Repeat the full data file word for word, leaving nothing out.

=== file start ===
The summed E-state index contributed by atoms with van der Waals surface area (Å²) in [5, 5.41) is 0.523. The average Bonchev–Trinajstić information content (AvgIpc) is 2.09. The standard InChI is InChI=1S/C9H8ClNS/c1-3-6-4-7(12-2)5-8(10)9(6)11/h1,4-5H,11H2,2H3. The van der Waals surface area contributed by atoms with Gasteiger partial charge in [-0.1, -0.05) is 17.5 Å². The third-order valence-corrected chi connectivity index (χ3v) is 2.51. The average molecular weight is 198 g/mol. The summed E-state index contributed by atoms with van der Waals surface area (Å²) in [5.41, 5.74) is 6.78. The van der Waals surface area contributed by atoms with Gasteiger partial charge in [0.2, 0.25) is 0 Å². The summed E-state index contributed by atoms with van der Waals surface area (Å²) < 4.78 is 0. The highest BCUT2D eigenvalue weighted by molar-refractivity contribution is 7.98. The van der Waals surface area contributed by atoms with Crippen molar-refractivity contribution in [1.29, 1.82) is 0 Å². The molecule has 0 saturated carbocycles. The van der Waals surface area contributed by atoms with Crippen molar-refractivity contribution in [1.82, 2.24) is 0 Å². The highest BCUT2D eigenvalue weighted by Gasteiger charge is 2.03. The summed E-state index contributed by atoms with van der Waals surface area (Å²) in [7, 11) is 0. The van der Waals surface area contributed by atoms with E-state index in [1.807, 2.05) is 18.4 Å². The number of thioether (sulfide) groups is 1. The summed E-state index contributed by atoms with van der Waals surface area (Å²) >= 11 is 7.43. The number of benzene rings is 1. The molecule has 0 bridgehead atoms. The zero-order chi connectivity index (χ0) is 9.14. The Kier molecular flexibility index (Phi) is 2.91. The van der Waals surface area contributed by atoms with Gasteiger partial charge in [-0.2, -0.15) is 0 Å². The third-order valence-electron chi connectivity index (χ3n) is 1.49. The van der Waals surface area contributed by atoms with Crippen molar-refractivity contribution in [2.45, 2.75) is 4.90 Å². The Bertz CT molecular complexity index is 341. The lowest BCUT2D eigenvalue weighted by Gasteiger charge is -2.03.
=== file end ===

The summed E-state index contributed by atoms with van der Waals surface area (Å²) in [5, 5.41) is 0.523. The average Bonchev–Trinajstić information content (AvgIpc) is 2.09. The standard InChI is InChI=1S/C9H8ClNS/c1-3-6-4-7(12-2)5-8(10)9(6)11/h1,4-5H,11H2,2H3. The van der Waals surface area contributed by atoms with Gasteiger partial charge in [-0.1, -0.05) is 17.5 Å². The third-order valence-corrected chi connectivity index (χ3v) is 2.51. The average molecular weight is 198 g/mol. The summed E-state index contributed by atoms with van der Waals surface area (Å²) in [5.41, 5.74) is 6.78. The van der Waals surface area contributed by atoms with Gasteiger partial charge in [0.2, 0.25) is 0 Å². The summed E-state index contributed by atoms with van der Waals surface area (Å²) < 4.78 is 0. The highest BCUT2D eigenvalue weighted by molar-refractivity contribution is 7.98. The van der Waals surface area contributed by atoms with Crippen molar-refractivity contribution in [1.29, 1.82) is 0 Å². The molecule has 0 saturated carbocycles. The van der Waals surface area contributed by atoms with Crippen molar-refractivity contribution in [1.82, 2.24) is 0 Å². The highest BCUT2D eigenvalue weighted by Gasteiger charge is 2.03. The summed E-state index contributed by atoms with van der Waals surface area (Å²) in [7, 11) is 0. The van der Waals surface area contributed by atoms with E-state index in [1.807, 2.05) is 18.4 Å². The number of thioether (sulfide) groups is 1. The summed E-state index contributed by atoms with van der Waals surface area (Å²) >= 11 is 7.43. The number of benzene rings is 1. The molecule has 0 bridgehead atoms. The zero-order chi connectivity index (χ0) is 9.14. The Kier molecular flexibility index (Phi) is 2.91. The van der Waals surface area contributed by atoms with Gasteiger partial charge in [-0.2, -0.15) is 0 Å². The third-order valence-electron chi connectivity index (χ3n) is 1.49. The van der Waals surface area contributed by atoms with Crippen molar-refractivity contribution in [2.45, 2.75) is 4.90 Å². The Bertz CT molecular complexity index is 341. The lowest BCUT2D eigenvalue weighted by Gasteiger charge is -2.03.